Within our most marvelous, most excellent discussion of our So Very Sacred Liturgy, a few have brought up the fact of being both Traditional and Charismatic Catholics, and of seeing no problem between the convergence of these two. I agree, because the Liturgy is not Traditional, nor is it Charismatic; it simply is, and is attended by Charismatics, Traditionalists and all the rest. I do take issue, however, with the idea of a Charismatic Mass. It’s not that I dislike the music or the expression involved, it’s that, well, the Charismatic Mass doesn’t exist.
Now, the Charismatic Renewal is an authentic, beautiful movement of the Holy Spirit within the Catholic Church. As Cardinal Joseph Ratzinger, now our beloved Pope Benedict XVI, described it:
At the heart of a world imbued with a rationalistic skepticism, a new experience of the Holy Spirit suddenly burst forth. And, since then, that experience has assumed a breadth of a worldwide Renewal movement. What the New Testament tells us about the charisms – which were seen as visible signs of the coming of the Spirit – is not just ancient history, over and done with, for it is once again becoming extremely topical.
The Charismatic movement is defined as seeking the charisms Paul talks about – tongues, prophecy and the like – and is associated with joyful music, open-armed prayer, life in the Holy Spirit, and generally with active responses to the love of God.
While these are very, very good signs, they do send an interesting message when they are attached to the Liturgy.
The Charismatic Movement is – obviously – a movement. A movement moves somewhere. The Charismatic Renewal is a renewal. It renews something. This implies that the Charismatic Movement is a motion of the Holy Spirit to bring His Church somewhere.
St. Paul made this fact very clear, that the charisms – those extraordinary gifts of the Holy Spirit at the heart of the Charismatic Movement – are not simply good things in and of themselves, but good things in their usefulness for building up the Church. He says “Since you are eager for gifts of the Spirit, try to excel in those that build up the church.” (1 Corinthians 14:12) and “When you come together, each of you has a hymn, or a word of instruction, a revelation, a tongue or an interpretation. Everything must be done so that the church may be built up.” (1 Corinthians 14:26)
Now then, what is the Holy Mass? It is:
…the source and summit of the Christian life in which (the children of God) offer the divine victim (to the Father) and themselves along with it” (Lumen gentium, n. 11)
…and as Pope Paul VI says, it is “the most perfect form of prayer.” In the sacrifice of the Mass, the Church is truly and fully ‘built up’. In the great feast of Holy Communion, there exists perfect communion between Jesus Christ and ourselves, as well as perfect communion between all the members of the Church, living and dead. This we claim, this we teach.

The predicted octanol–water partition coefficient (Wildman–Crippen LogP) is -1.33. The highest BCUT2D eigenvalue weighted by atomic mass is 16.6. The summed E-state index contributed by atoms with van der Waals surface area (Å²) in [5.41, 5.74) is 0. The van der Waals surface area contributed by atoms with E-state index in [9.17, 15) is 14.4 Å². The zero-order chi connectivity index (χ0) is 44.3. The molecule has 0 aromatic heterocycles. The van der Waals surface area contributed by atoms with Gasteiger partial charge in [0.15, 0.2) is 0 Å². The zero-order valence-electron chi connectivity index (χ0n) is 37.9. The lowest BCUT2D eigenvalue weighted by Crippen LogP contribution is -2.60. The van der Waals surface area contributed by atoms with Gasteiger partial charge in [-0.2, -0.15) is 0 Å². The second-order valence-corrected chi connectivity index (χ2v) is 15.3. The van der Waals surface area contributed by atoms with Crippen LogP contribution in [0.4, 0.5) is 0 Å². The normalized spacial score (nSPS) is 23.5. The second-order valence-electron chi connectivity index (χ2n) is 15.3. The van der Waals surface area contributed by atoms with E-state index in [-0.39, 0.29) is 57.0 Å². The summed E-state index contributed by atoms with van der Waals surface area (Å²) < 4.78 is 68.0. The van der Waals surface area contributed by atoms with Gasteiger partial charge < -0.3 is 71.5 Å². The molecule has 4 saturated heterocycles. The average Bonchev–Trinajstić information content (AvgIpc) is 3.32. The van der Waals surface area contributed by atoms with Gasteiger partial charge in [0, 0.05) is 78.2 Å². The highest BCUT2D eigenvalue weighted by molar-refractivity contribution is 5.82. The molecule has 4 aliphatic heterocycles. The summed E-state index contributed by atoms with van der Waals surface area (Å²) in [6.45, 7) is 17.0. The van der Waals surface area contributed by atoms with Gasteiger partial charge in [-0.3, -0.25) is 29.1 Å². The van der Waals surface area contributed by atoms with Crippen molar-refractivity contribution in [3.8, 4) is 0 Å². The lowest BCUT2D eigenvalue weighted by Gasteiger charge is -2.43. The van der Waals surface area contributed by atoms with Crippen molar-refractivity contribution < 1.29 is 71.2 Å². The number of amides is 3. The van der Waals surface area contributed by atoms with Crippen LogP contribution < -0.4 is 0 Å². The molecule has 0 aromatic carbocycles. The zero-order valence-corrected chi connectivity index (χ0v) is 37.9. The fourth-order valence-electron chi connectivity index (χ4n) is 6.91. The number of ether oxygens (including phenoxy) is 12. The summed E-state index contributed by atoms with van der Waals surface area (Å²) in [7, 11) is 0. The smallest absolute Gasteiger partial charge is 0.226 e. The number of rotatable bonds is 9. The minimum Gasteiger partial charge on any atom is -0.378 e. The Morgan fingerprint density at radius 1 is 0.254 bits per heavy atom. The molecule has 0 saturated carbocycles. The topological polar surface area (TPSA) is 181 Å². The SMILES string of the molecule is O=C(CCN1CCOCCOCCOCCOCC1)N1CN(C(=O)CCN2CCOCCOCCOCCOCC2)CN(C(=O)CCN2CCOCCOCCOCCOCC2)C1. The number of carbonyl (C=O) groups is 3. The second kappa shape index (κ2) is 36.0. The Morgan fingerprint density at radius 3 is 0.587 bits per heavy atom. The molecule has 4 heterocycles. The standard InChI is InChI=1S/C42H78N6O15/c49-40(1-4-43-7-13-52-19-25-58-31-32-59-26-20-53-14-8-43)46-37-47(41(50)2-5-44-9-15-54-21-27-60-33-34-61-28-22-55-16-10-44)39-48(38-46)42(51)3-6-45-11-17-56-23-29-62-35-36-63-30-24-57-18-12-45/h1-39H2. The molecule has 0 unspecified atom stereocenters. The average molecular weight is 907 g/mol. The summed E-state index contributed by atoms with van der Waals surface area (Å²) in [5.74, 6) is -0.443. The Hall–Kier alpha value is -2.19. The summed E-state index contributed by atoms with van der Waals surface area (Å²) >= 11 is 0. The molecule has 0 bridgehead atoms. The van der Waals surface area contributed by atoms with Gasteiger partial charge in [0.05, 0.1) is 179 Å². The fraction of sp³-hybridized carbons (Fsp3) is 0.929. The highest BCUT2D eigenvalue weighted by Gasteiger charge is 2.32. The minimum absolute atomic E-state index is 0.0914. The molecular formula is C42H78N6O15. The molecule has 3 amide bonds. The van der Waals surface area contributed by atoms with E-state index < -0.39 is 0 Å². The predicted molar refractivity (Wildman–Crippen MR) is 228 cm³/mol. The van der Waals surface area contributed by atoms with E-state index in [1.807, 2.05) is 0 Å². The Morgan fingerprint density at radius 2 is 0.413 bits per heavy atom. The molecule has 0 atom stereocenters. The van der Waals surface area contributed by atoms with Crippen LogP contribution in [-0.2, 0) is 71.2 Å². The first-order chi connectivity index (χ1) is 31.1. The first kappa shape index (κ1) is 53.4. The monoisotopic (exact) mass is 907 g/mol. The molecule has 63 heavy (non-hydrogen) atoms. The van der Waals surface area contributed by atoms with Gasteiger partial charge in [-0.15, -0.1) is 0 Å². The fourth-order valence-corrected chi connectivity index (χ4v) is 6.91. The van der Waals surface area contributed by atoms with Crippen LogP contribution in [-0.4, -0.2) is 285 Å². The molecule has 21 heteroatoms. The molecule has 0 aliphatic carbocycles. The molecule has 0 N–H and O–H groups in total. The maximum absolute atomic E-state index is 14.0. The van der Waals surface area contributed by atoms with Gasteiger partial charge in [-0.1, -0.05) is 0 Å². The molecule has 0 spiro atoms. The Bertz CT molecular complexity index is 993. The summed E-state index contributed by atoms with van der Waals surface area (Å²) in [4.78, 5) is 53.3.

So what’s the problem with a Charismatic Mass? This: The idea contains an inherent contradiction.
As we’ve established, the Charismatic movement is just that – a movement. Whereas the Holy Mass is an arrival – the summit of our faith. A Charismatic Mass seeks the impossible – to move the Church when the Church has arrived at its summit. Further upwards when the mountain has been climbed.
To make the same point: The Charismatic Renewal is just that – a renewal. The Holy Mass is the most perfect form of prayer. Thus a Charismatic Mass seeks the impossible – to renew perfection.
This creates an awkward redundancy. The application of the music and posture of the Charismatic movement to the Holy Mass speaks the conflicted message that we are building what is built. This is not to say the Charismatic Movement is not authentic, awesome and holy. To be absolutely clear: The Charismatic Movement is a good and beautiful thing, recognized by the Popes, and clearly present in the life of the Church, and of the Saints.
But if the Holy Mass is the ‘summit’ of this same faith, surely we must treat as such, to not seek to inject the music, posture and mindset of the Charismatic Movement into the Liturgy, but to instead let the wonderful music, posture, and mindset of the Charismatic Movement lead us to a greater appreciation of the Liturgy as it is. Paul says that the charisms are good, but instructs us to “let all things be done decently and in order.” What is the proper order? The charismatic movement should lead us to a greater devotion to the Liturgy as it is, it should not seek to ‘be’ the Liturgy.
So again, and as always, the answer doesn’t lie with some particular “I-am-this-and-all-else-is-heresy!” type. The answer just takes some understanding of what the Church is. Until next time!